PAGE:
As mentioned earlier, Super additionally provides an option to search queries that are an equivalent of ‘wild cards’ (in a manner of speaking). Assume, for example, that the user wants to identify all superposable fragments in the PDB of length (say) 11 where the criteria of similarity is based on regions in the fragment that match residues 1-4 (stump 1) and then 8-11 (stump 2), while entirely ignoring the fit of the residues in the range 5-7. Such searches are tremendously useful for constructing loop regions in the structure predictive method of homology modelling.
The input method for such queries requires the user to paste the PDB records (in Brookhaven format) of stump 1 and stump 2 in the designated text boxes and specify the number of residues in between these two stumps to ignore.
Submitting the search using either of the two input methods described above, opens a new results web browser tab. An adjustable title text is provided for each search so that users can describe the search in their own words. This is especially useful when a user submits multiple search queries and wants to review the results at a later stage. (See figure below.)
Associated with each web browser is a unique user (browser) identifier. This helps the server to keep track of all the searches performed on the browser which can be accesses at a later stage.
During the search process, a status bar shows the percentage completion of the search (within the PDB). An interactive visualization of the query fragment is available at the time of the search as shown in the figure below.
When the search is completed, a certain fixed number of annotated search hits are displayed in the results page. This number is adjustable via a number box available at the top of the results page. (See figure below).
At the top right of the results page (below the status bar) is a link to “download the complete search results as a text file”.
For each fragment in the PDB that is superposable with the query within the RMSD threshold, the search results page displays its PDB ID (hyperlinked to its RCSB PDB page), the title of the structure extracted from its PDB file, its chain ID, residue IDs of start and end points in the PDB where the match occurred, and the RMSD of superposition. (See figure below.) The fragments are displayed in increasing order of RMSD.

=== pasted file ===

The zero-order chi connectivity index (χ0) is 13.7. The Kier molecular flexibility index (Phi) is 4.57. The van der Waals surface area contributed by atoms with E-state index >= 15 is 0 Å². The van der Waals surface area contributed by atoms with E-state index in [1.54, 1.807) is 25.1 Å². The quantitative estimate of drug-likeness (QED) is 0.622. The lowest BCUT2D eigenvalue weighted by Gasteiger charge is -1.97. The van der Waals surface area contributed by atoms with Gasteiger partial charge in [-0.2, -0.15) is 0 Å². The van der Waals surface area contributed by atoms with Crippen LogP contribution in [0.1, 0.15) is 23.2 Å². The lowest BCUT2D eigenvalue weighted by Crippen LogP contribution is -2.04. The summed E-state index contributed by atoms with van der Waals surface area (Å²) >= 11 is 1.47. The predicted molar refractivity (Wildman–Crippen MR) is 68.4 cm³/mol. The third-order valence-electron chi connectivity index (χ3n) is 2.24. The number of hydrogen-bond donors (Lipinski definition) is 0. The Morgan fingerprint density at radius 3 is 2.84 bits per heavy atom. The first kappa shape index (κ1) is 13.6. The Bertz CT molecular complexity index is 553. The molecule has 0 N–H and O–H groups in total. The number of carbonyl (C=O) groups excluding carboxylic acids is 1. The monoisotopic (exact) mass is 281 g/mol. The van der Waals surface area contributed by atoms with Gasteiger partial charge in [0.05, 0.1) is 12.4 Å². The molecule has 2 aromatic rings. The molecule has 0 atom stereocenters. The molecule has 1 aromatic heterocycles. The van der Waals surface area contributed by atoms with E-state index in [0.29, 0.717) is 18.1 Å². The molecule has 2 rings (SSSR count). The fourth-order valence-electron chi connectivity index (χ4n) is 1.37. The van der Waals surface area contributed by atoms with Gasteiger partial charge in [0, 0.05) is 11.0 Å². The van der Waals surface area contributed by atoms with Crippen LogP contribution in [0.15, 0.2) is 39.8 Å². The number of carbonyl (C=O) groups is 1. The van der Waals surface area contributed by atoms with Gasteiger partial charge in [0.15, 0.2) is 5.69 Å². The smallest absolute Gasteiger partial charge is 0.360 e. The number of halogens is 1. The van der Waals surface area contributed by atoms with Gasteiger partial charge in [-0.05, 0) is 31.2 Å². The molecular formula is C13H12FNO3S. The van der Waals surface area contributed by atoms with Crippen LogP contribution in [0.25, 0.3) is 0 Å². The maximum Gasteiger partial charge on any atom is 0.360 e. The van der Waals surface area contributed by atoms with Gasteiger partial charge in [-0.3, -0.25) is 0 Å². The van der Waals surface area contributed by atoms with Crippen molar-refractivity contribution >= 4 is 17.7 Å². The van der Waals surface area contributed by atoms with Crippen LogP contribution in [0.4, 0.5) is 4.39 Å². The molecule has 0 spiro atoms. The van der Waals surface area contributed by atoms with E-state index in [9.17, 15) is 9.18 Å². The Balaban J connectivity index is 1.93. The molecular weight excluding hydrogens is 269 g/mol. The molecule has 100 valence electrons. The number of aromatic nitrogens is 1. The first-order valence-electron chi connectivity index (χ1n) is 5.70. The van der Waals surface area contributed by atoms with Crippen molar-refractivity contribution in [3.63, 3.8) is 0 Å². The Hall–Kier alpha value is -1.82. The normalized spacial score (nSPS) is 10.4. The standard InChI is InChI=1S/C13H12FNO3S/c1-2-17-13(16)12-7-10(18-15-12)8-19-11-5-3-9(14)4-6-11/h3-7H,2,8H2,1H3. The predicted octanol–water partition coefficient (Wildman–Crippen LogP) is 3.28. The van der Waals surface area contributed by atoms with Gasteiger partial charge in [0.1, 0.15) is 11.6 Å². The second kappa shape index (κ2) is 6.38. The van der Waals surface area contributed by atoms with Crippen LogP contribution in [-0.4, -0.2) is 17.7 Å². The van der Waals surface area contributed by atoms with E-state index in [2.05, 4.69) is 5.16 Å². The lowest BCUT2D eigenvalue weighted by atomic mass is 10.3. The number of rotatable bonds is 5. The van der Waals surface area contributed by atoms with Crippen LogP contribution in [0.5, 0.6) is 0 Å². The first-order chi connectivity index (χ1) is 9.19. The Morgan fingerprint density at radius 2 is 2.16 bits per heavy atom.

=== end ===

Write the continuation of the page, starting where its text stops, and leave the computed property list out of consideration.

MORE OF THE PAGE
Against each returned result is a “view” button which allows the user to interactively visualize the superposition of the query with the PDB fragment. On clicking the view button, Super automatically downloads the corresponding protein coordinate data from the RCSB PDB site and orthogonally transforms the query PDB coordinates to superpose on that specified loci (chain and residue IDs).
Upon completion, the visualization frame on the left is refreshed to display the entire structure from the PDB (in blue) and the query superposed on the listed loci (in red). This visualization is interactive and right clicking provides many options that control the viewing of the superposition.
As indicated previously, each results page displays a specified number of search hits, while a full list of hits can be downloaded as a text file from the link provided at the top of the page. A snippet containing the top few lines of the text file is provided below.The text file contains results in the internal order in which the search was conducted and (unlike
Super maintains a cookie with each browser from where queries are submitted. This cookie stores information to link to the results of all successful searches from that browser. Clicking the ‘view previous searches’ link from the top of the submission page at any time (see figure above) opens up a page with links to all previous searches undertaken using that browser. The link provides details of the date and time of the search, and the search title (either default title prepared by the server or a user-updated title as described earlier), shown in the figure above.
Clicking on the link takes the user to the completed search results stored on the server for up to 30 days from the date of the search.
While the results of all searches from a browser can be accessed using the ‘view previous searches’ link, the user can bookmark individual results using the ‘bookmark this link’ option supplied at the top-right on any results page. On most browsers right-clicking on that option would allow the user to bookmark the page. Alternatively, left-clicking will provide the full URL in the browser’s address bar with which the user can return to the results page.